The Emperor’s New Clothes


The outcry about family court corruption has finally paid off and is about to go BOOM.

All this time we have been telling Judges that we feel our children are not safe in the hands of our former abusers.  Nobody listened…but they’re listening now. With much too many deaths to ignore the media and the upper echelon of government are taking notice of the amount of murdering fathers. The amount of Mothers banding together has been astounding…although it is not really a sisterhood of commonality one aspires to be.

On April 14, 2010, Dr. Phil finally gave a platform for the problem of Family Courts giving custody to known abusers.

http://drphil.com/shows/show/1442A

A strong mother, Katie Tagle, told the story of abuse and then being re-victimized by Family Court. In fact, several mothers were in the audience to show their support of this cause including Amy Leichtenberg who also lost her two precious sons Duncan and Jack to their murderous father.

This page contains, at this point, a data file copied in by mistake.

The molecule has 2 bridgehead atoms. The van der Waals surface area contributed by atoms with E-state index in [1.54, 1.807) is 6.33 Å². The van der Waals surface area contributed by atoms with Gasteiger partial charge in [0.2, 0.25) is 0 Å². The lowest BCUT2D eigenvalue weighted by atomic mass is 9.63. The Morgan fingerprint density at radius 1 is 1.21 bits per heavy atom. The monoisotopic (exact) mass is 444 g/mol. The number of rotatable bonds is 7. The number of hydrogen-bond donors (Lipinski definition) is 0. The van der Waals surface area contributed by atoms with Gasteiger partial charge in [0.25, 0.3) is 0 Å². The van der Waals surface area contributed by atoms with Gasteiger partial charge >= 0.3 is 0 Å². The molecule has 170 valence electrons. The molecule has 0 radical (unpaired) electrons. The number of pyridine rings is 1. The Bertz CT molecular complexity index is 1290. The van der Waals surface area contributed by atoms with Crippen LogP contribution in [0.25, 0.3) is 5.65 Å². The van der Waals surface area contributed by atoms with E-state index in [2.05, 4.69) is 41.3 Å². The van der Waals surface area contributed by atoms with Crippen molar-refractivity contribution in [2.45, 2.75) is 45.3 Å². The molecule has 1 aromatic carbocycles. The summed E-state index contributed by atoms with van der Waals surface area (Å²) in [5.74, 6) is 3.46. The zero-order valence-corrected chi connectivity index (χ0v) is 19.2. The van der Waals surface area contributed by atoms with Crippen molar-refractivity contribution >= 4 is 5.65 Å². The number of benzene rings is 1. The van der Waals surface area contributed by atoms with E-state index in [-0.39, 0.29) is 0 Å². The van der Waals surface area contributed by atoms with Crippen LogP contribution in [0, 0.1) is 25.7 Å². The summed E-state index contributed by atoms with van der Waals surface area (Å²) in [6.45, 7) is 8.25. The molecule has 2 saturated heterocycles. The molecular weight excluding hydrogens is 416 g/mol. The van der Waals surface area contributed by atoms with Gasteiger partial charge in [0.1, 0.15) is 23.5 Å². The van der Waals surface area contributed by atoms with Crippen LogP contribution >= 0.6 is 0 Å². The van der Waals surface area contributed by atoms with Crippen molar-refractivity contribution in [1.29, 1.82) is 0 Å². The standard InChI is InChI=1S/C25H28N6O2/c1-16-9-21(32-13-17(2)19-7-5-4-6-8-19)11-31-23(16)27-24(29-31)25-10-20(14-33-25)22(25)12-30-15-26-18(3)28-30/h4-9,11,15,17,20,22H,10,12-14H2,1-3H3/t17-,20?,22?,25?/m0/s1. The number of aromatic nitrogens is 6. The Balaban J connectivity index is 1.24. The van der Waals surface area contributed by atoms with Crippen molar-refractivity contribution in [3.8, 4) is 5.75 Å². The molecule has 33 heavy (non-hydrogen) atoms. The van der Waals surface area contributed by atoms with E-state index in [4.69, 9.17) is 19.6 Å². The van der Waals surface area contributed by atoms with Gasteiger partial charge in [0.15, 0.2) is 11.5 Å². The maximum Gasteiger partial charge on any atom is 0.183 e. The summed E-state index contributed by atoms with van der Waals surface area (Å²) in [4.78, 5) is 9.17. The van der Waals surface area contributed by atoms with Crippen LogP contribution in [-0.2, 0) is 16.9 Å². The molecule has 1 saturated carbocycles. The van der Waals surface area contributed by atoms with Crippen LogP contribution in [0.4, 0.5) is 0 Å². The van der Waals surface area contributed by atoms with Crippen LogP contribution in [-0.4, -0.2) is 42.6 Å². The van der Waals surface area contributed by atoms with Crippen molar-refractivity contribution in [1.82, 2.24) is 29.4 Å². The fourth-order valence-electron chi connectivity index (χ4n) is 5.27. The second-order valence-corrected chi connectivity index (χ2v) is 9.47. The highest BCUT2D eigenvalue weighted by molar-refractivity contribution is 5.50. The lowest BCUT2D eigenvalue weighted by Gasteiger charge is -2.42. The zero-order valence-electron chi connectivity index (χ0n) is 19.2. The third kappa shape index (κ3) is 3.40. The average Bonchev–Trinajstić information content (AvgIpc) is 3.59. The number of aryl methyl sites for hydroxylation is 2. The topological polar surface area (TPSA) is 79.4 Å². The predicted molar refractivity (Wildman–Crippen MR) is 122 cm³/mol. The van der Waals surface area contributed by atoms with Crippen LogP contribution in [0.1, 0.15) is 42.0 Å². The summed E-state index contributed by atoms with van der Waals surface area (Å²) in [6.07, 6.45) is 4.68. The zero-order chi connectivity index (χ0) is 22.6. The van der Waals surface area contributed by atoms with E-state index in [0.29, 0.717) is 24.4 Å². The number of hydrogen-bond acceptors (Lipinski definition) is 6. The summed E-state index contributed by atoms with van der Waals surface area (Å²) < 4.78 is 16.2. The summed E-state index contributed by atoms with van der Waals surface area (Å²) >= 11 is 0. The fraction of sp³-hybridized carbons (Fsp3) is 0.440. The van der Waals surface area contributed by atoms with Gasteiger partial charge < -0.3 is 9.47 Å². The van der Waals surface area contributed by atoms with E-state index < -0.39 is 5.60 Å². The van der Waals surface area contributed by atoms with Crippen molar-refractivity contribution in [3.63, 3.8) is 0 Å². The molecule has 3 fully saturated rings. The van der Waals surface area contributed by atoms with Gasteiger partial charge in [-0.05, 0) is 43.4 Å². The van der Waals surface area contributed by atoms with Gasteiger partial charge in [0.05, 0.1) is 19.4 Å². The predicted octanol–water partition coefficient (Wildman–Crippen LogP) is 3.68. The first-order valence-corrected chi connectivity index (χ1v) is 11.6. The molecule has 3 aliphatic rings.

http://dastardlydads.blogspot.com/2010/02/76-killer-dads-fathers-who-ended-their.html

We trudged on when we thought we could no longer and found each other.  Thousands of women that have been bruised, battered but not broken.  We stood up to Judges, the GAL and other whores of the court.  We have exposed you through blogs about your errs in judgment, your unethical behavior and questionable morals as a human being….and we have only just begun.

A story by Hans Christian Andersen. An emperor hires two tailors who promise to make him a set of remarkable new clothes that will be invisible to anyone who is either incompetent or stupid. When the emperor goes to see his new clothes, he sees nothing at all — for the tailors are swindlers and there aren’t any clothes. Afraid of being judged incompetent or stupid, the emperor pretends to be delighted with the new clothes and “wears” them in a grand parade through the town. Everyone else also pretends to see them, until a child yells out, “He hasn’t got any clothes on!”

Moral of the story…

People who point out the emptiness of the pretensions of powerful people and institutions are often compared to the child who says that the emperor has no clothes.


Advertisements